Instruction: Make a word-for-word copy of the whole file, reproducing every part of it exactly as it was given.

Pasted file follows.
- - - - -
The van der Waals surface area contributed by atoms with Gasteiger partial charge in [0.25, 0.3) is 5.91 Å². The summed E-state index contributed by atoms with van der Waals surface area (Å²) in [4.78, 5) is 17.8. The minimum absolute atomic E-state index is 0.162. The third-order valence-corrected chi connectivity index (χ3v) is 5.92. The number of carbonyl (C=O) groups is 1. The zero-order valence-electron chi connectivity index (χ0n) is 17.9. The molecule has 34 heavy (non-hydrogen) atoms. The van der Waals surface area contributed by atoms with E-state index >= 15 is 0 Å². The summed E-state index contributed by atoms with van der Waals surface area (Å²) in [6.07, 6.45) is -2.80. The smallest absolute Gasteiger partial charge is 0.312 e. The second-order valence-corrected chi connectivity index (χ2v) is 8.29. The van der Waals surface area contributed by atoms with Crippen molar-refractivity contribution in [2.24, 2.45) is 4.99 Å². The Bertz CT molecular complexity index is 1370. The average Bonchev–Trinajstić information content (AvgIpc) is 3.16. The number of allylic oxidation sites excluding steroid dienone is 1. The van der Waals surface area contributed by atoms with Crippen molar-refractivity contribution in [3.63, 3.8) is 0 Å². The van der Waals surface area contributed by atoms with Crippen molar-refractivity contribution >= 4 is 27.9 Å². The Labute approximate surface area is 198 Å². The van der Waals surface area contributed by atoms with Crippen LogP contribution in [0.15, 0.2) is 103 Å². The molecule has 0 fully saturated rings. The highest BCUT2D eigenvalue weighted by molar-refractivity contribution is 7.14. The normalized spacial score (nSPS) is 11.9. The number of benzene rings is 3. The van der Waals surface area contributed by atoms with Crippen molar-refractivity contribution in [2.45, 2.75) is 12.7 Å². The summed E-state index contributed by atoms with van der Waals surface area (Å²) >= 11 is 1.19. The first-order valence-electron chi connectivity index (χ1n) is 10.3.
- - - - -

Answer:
The van der Waals surface area contributed by atoms with Gasteiger partial charge in [0.25, 0.3) is 5.91 Å². The summed E-state index contributed by atoms with van der Waals surface area (Å²) in [4.78, 5) is 17.8. The minimum absolute atomic E-state index is 0.162. The third-order valence-corrected chi connectivity index (χ3v) is 5.92. The number of carbonyl (C=O) groups is 1. The zero-order valence-electron chi connectivity index (χ0n) is 17.9. The molecule has 34 heavy (non-hydrogen) atoms. The van der Waals surface area contributed by atoms with E-state index >= 15 is 0 Å². The summed E-state index contributed by atoms with van der Waals surface area (Å²) in [6.07, 6.45) is -2.80. The smallest absolute Gasteiger partial charge is 0.312 e. The second-order valence-corrected chi connectivity index (χ2v) is 8.29. The van der Waals surface area contributed by atoms with Crippen molar-refractivity contribution in [2.24, 2.45) is 4.99 Å². The Bertz CT molecular complexity index is 1370. The average Bonchev–Trinajstić information content (AvgIpc) is 3.16. The number of allylic oxidation sites excluding steroid dienone is 1. The van der Waals surface area contributed by atoms with Crippen molar-refractivity contribution in [3.63, 3.8) is 0 Å². The van der Waals surface area contributed by atoms with Crippen molar-refractivity contribution >= 4 is 27.9 Å². The Labute approximate surface area is 198 Å². The van der Waals surface area contributed by atoms with Crippen LogP contribution in [0.15, 0.2) is 103 Å². The molecule has 0 fully saturated rings. The highest BCUT2D eigenvalue weighted by molar-refractivity contribution is 7.14. The normalized spacial score (nSPS) is 11.9. The number of benzene rings is 3. The van der Waals surface area contributed by atoms with Crippen molar-refractivity contribution in [2.45, 2.75) is 12.7 Å². The summed E-state index contributed by atoms with van der Waals surface area (Å²) >= 11 is 1.19. The first-order valence-electron chi connectivity index (χ1n) is 10.3.